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Reading First: Implementation Issues and Controversies


The Reading First program was authorized as part of the Elementary and Secondary Education Act through the No Child Left Behind Act of 2001 (NCLBA). Reading First was drafted with the intent of incorporating scientifically based reading research (SBRR) on what works in teaching reading to improve and expand K-3 reading programs to address concerns about student reading achievement and to reach children at younger ages.

The Reading First program has required significant startup time on the part of states. Because the program is complex and many of its requirements are new, it has taken time for states and local educational agencies (LEAs) to put together the necessary staff, curriculum, assessment, and evaluation components for the program. By the end of October 2003, all states and the District of Columbia had received their FY2002 and FY2003 Reading First awards. Puerto Rico's situation is unique because it did not spend the first Reading First funds it received (for FY2003), and it declined funds for FY2004 because of disagreements with the U.S. Department of Education (ED) over instruction and methods to be employed.

The Reading First program has been the subject of ongoing controversy. Some of the criticisms of the program have centered on the perceived "overprescriptiveness" of the program as it has been administered, perceptions of insufficient transparency regarding ED's requirements of states, and allegations of conflicts of interest between consultants to the program and commercial reading and assessment companies. Three groups representing different reading programs have filed separate complaints with the ED's Office of Inspector General (OIG), asking that the program be investigated. The OIG is currently conducting an investigation of the Reading First program; OIG will reportedly be examining the state application process and the role of consultants and technical advisors to the program. On September 23, 2005, the Senate Committee on Health, Education, Labor and Pensions submitted a request to the Government Accountability Office to conduct an investigation of questions related to the implementation of the Reading First program.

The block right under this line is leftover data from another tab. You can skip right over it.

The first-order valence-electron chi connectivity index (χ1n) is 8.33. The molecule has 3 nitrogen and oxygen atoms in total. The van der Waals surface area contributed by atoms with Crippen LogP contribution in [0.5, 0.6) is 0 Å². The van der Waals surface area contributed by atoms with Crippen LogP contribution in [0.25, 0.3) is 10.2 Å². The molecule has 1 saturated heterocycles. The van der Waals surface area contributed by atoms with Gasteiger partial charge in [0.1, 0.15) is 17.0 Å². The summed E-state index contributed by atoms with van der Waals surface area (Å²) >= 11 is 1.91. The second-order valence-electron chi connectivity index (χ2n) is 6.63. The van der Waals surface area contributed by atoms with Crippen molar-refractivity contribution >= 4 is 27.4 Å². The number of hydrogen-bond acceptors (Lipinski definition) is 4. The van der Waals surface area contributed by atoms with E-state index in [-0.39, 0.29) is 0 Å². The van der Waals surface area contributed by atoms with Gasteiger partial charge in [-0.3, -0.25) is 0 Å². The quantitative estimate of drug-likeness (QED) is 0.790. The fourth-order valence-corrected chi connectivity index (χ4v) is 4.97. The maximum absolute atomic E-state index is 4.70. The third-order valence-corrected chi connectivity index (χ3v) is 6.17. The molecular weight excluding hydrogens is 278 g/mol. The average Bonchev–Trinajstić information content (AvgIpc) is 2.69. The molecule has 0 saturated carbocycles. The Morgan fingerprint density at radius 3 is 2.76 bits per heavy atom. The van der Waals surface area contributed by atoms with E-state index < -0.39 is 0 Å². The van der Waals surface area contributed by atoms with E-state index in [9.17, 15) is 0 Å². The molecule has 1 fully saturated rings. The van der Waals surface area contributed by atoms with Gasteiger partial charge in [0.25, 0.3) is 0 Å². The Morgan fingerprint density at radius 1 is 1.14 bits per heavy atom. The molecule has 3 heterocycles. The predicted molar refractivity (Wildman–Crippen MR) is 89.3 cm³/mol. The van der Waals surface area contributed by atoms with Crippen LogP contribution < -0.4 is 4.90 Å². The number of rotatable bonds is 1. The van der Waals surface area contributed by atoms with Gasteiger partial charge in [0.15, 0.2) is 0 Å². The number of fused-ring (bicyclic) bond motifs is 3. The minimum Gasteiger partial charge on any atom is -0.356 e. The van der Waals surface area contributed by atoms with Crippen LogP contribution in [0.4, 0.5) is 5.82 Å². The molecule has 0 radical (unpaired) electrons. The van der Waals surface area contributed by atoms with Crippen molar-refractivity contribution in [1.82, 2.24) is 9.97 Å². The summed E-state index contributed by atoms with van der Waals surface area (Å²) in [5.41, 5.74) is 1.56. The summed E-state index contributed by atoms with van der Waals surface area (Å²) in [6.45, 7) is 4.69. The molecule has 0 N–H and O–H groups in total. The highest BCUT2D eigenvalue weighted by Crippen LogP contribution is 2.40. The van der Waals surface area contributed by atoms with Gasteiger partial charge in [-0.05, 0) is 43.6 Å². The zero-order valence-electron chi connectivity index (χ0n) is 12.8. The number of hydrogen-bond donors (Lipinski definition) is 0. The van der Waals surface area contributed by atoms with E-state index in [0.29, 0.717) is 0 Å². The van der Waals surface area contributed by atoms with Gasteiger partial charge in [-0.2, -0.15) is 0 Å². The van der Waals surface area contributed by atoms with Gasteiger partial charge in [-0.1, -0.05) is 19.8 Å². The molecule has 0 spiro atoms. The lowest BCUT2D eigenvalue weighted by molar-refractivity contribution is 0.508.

Controversies have also arisen regarding the application of the SBRR requirements in the NCLBA to the Reading First program. The issues that have arisen regarding implementation of SBRR reflect the current state of SBRR and the difficulties of applying existing research to concrete educational interventions. Some observers have noted that there are many areas of education research with few if any studies based on randomized control trials, viewed by many as the "gold standard" of scientifically based research. Although there is also more user-friendly guidance available, there is very little to date that reflects evaluations of concrete educational interventions and meets the criteria of SBRR. Some critics of ED's implementation of Reading First have also argued that ED has unduly "narrowed" the definition of SBRR, causing states to be unnecessarily limited in their choices of reading programs, assessments and professional development packages. This report will be updated periodically.

— Gail McCallion
Congressional Research Service Report to Congress


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